In examining this most wonderful phenomenon, we shall consider it in the light of a miracle and none other. There are two ways to explain it; one by supposing the rays of the sun to be super-naturally prolonged, and the other that the earth actually ceased its diurnal motion around its own axis. Either would be a miracle, and would require the interference of Almighty power. Prof. Bush inclines to the former, and remarks that “the more probable explanation in our opinion is, that the phenomenon related was merely optical; that the rotary motion of the earth was not disturbed; but that instead of this, the light of the sun and moon was supernaturally prolonged by the same laws of refraction and reflection that ordinarily cause the sun to appear above the horizon when he is in reality below it. He who created the heavenly luminaries, and established the laws which regulate the transmission of light, may at this time have so influenced the atmosphere through which the sun’s rays passed as to render his disk still visible long after the time when in ordinary circumstances it would have disappeared.” In speaking on the phrase, “sun stand thou still,” Mr. Bush adds, “The verb in the original (dom) generally rendered cease, rest, be still, keep silence, properly implies cessation from action or noise rather than from motion. Dr. Clarke understands Joshua as saying, Sun be silent, be inactive - that is, restrain thy influence so that the earth may not revolve round its own axis. The skeptic objects to this whole affair on the ground that “such a cessation in the daily motion of the earth would endanger the globe and disorder every planet in the system.” We answer that such “err, not knowing the Scriptures nor the power of God.” And it would be degrading to the perfections of the Almighty to suppose that he had so bound himself by the laws which he has given for the preservation and direction of universal nature that he could not change them, alter their effects, or suspend their operations when greater and better effects in a certain time or place, might be produced by such a temporary change or suspension. The planetary system is the great clock-work of our Creator, and he may suspend for a time any or all of their movements a thousand times easier than a skillful man could moor a ship or stop a train of cars.ARSH September 4, 1860, page 123.13



    “And the Lord was with Judah; and he drave out the inhabitants of the mountains; but could not drive out the inhabitants of the valley, because they had chariots of iron.”ARSH September 4, 1860, page 123.14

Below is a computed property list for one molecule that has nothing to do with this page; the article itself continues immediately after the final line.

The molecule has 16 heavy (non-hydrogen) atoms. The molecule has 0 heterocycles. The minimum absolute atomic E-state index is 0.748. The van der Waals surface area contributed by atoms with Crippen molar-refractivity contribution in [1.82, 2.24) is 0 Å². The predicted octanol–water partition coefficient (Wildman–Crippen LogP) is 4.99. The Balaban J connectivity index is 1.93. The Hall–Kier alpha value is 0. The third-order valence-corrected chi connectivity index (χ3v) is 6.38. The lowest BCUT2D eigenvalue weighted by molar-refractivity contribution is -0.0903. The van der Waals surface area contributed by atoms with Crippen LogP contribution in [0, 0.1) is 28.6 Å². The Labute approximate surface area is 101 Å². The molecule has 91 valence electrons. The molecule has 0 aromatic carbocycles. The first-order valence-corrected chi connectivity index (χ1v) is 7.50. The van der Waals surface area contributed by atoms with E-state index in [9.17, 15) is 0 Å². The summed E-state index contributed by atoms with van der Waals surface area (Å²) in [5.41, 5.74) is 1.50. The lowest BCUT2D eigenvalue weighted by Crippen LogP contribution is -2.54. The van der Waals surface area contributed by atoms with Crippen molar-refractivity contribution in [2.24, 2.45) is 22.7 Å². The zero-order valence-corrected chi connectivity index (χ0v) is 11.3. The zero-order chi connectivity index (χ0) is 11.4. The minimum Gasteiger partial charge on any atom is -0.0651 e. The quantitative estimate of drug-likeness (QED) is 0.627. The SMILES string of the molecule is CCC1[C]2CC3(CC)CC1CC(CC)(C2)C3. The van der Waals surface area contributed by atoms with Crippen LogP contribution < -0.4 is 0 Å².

Strange! were the iron chariots too strong for Omnipotence? Spiritualists especially have been quite jocose over this verse, but for once, certainly, they have clapped a little too soon. A good critic in the Hebrew tongue remarks that these verses are improperly connected. The first clause, “The Lord was with Judah,” should terminate the preceeding verse, and this gives the reason of the success of that tribe. “The Lord was with Judah and therefore he slew the Canaanites that inhabited Zephath,” etc. Here is a complete period; the remaining part of the verse refers either to a different time, or to the rebellion of Judah against the Lord, which compelled him to withdraw his support. When the children of Israel did evil in the sight of the Lord and served Baalim, God was no longer with them, and their enemies were left to be pricks in their eyes and thorns in their sides. This is the turn given to the verse by the Chaldee Paraphrast: “And the Word of Jehovah was in the support of the house of Judah, and they extirpated the inhabitants of the mountains, but afterwards when they had sinned, they were not able to extirpate the inhabitants of the plain country, because they had chariots of iron.” They were now left to their own strength, and their adversaries prevailed against them.ARSH September 4, 1860, page 123.15

    G. W. A.
    (To be Continued.)

    The Review and Herald

    No Authorcode

    “Sanctify them through thy TRUTH; thy word is truth.”



    WE are living in a time of unprecedented solemnity and importance. The word of the Lord standeth fast forever; and that word assures us that the great day of decision, the day of rewards and punishments resultant upon a finished plan of salvation is near at hand. The mighty truths which have called us out from the church and world, cannot be shaken; so neither can they be overlooked nor doubted by the honest in heart. In view of this, what might we expect? Nothing less, to be sure, than that a great movement would take place relative to these truths, and a people be called out to take their stand upon them, and raise the standard before the world. Such a movement we believe is now going forward, recognized in prophecy as the third message of Revelation 14.ARSH September 4, 1860, page 124.1